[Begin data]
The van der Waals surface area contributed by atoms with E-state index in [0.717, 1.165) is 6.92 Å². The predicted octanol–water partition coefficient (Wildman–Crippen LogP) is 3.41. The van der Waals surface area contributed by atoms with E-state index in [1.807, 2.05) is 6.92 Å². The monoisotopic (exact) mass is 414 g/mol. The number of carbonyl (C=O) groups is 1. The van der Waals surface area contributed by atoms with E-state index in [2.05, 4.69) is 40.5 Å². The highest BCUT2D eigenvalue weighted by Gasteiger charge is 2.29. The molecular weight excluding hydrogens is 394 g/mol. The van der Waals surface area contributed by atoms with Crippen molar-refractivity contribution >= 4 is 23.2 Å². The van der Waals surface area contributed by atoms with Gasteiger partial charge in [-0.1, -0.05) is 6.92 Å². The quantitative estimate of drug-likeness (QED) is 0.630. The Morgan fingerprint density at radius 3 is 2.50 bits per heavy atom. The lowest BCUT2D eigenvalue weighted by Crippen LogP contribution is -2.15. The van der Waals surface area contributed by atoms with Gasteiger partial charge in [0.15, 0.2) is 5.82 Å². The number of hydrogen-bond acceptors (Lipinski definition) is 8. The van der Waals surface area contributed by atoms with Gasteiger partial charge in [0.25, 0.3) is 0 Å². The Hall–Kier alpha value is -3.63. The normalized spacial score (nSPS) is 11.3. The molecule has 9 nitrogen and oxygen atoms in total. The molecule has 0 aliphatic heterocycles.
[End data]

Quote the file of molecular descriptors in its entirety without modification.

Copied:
The van der Waals surface area contributed by atoms with E-state index in [0.717, 1.165) is 6.92 Å². The predicted octanol–water partition coefficient (Wildman–Crippen LogP) is 3.41. The van der Waals surface area contributed by atoms with E-state index in [1.807, 2.05) is 6.92 Å². The monoisotopic (exact) mass is 414 g/mol. The number of carbonyl (C=O) groups is 1. The van der Waals surface area contributed by atoms with E-state index in [2.05, 4.69) is 40.5 Å². The highest BCUT2D eigenvalue weighted by Gasteiger charge is 2.29. The molecular weight excluding hydrogens is 394 g/mol. The van der Waals surface area contributed by atoms with Crippen molar-refractivity contribution >= 4 is 23.2 Å². The van der Waals surface area contributed by atoms with Gasteiger partial charge in [-0.1, -0.05) is 6.92 Å². The quantitative estimate of drug-likeness (QED) is 0.630. The Morgan fingerprint density at radius 3 is 2.50 bits per heavy atom. The lowest BCUT2D eigenvalue weighted by Crippen LogP contribution is -2.15. The van der Waals surface area contributed by atoms with Gasteiger partial charge in [0.15, 0.2) is 5.82 Å². The number of hydrogen-bond acceptors (Lipinski definition) is 8. The van der Waals surface area contributed by atoms with Gasteiger partial charge in [0.25, 0.3) is 0 Å². The Hall–Kier alpha value is -3.63. The normalized spacial score (nSPS) is 11.3. The molecule has 9 nitrogen and oxygen atoms in total. The molecule has 0 aliphatic heterocycles.